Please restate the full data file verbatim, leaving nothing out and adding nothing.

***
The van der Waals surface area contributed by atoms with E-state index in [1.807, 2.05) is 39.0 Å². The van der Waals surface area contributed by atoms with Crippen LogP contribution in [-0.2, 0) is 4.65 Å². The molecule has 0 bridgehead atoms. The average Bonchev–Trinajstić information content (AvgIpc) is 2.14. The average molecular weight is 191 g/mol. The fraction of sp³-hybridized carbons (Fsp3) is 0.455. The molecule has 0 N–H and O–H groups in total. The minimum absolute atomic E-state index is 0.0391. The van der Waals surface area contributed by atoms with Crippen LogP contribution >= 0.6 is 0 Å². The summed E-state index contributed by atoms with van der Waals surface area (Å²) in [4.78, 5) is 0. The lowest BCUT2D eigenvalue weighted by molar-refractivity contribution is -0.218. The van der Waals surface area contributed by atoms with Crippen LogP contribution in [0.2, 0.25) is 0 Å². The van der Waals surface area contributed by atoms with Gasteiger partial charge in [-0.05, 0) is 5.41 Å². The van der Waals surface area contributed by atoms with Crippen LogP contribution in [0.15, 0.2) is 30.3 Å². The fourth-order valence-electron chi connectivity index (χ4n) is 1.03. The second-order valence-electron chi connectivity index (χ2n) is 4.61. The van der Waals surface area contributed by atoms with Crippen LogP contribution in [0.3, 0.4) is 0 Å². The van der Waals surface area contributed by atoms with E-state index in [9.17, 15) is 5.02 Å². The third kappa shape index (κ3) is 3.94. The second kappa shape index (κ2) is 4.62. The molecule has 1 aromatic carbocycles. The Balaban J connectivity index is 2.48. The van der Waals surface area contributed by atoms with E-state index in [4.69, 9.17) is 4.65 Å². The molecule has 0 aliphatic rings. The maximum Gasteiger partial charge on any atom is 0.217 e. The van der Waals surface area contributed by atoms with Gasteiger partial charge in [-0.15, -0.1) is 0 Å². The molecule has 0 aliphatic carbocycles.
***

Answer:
The van der Waals surface area contributed by atoms with E-state index in [1.807, 2.05) is 39.0 Å². The van der Waals surface area contributed by atoms with Crippen LogP contribution in [-0.2, 0) is 4.65 Å². The molecule has 0 bridgehead atoms. The average Bonchev–Trinajstić information content (AvgIpc) is 2.14. The average molecular weight is 191 g/mol. The fraction of sp³-hybridized carbons (Fsp3) is 0.455. The molecule has 0 N–H and O–H groups in total. The minimum absolute atomic E-state index is 0.0391. The van der Waals surface area contributed by atoms with Crippen LogP contribution >= 0.6 is 0 Å². The summed E-state index contributed by atoms with van der Waals surface area (Å²) in [4.78, 5) is 0. The lowest BCUT2D eigenvalue weighted by molar-refractivity contribution is -0.218. The van der Waals surface area contributed by atoms with Crippen LogP contribution in [0.2, 0.25) is 0 Å². The van der Waals surface area contributed by atoms with Gasteiger partial charge in [-0.05, 0) is 5.41 Å². The van der Waals surface area contributed by atoms with Crippen LogP contribution in [0.15, 0.2) is 30.3 Å². The fourth-order valence-electron chi connectivity index (χ4n) is 1.03. The second-order valence-electron chi connectivity index (χ2n) is 4.61. The van der Waals surface area contributed by atoms with Crippen LogP contribution in [0.3, 0.4) is 0 Å². The van der Waals surface area contributed by atoms with E-state index in [9.17, 15) is 5.02 Å². The third kappa shape index (κ3) is 3.94. The second kappa shape index (κ2) is 4.62. The molecule has 1 aromatic carbocycles. The Balaban J connectivity index is 2.48. The van der Waals surface area contributed by atoms with E-state index in [4.69, 9.17) is 4.65 Å². The molecule has 0 aliphatic rings. The maximum Gasteiger partial charge on any atom is 0.217 e. The van der Waals surface area contributed by atoms with Gasteiger partial charge in [-0.15, -0.1) is 0 Å². The molecule has 0 aliphatic carbocycles.